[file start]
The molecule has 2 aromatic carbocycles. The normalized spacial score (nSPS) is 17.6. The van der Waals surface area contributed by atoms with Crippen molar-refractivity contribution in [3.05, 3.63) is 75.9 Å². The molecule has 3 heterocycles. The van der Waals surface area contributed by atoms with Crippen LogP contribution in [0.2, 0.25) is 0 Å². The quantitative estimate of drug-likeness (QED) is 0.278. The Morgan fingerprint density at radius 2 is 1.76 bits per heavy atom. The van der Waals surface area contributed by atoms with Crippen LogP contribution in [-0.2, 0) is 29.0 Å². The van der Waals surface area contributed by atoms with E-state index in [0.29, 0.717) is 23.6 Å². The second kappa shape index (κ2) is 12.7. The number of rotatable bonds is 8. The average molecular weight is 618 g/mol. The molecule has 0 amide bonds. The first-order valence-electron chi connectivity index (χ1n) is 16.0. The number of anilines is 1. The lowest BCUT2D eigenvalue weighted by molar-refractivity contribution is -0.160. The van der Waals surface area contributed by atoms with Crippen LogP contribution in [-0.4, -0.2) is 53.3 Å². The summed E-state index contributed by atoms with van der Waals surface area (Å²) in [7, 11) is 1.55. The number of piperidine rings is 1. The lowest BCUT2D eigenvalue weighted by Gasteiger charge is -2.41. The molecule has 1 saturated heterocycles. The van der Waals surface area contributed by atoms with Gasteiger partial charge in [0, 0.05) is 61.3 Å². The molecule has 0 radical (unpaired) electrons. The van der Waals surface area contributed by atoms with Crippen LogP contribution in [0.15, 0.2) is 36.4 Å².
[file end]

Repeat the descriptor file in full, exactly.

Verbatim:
The molecule has 2 aromatic carbocycles. The normalized spacial score (nSPS) is 17.6. The van der Waals surface area contributed by atoms with Crippen molar-refractivity contribution in [3.05, 3.63) is 75.9 Å². The molecule has 3 heterocycles. The van der Waals surface area contributed by atoms with Crippen LogP contribution in [0.2, 0.25) is 0 Å². The quantitative estimate of drug-likeness (QED) is 0.278. The Morgan fingerprint density at radius 2 is 1.76 bits per heavy atom. The van der Waals surface area contributed by atoms with Crippen LogP contribution in [-0.2, 0) is 29.0 Å². The van der Waals surface area contributed by atoms with E-state index in [0.29, 0.717) is 23.6 Å². The second kappa shape index (κ2) is 12.7. The number of rotatable bonds is 8. The average molecular weight is 618 g/mol. The molecule has 0 amide bonds. The first-order valence-electron chi connectivity index (χ1n) is 16.0. The number of anilines is 1. The lowest BCUT2D eigenvalue weighted by molar-refractivity contribution is -0.160. The van der Waals surface area contributed by atoms with Crippen LogP contribution in [-0.4, -0.2) is 53.3 Å². The summed E-state index contributed by atoms with van der Waals surface area (Å²) in [7, 11) is 1.55. The number of piperidine rings is 1. The lowest BCUT2D eigenvalue weighted by Gasteiger charge is -2.41. The molecule has 1 saturated heterocycles. The van der Waals surface area contributed by atoms with Gasteiger partial charge in [0, 0.05) is 61.3 Å². The molecule has 0 radical (unpaired) electrons. The van der Waals surface area contributed by atoms with Crippen LogP contribution in [0.15, 0.2) is 36.4 Å².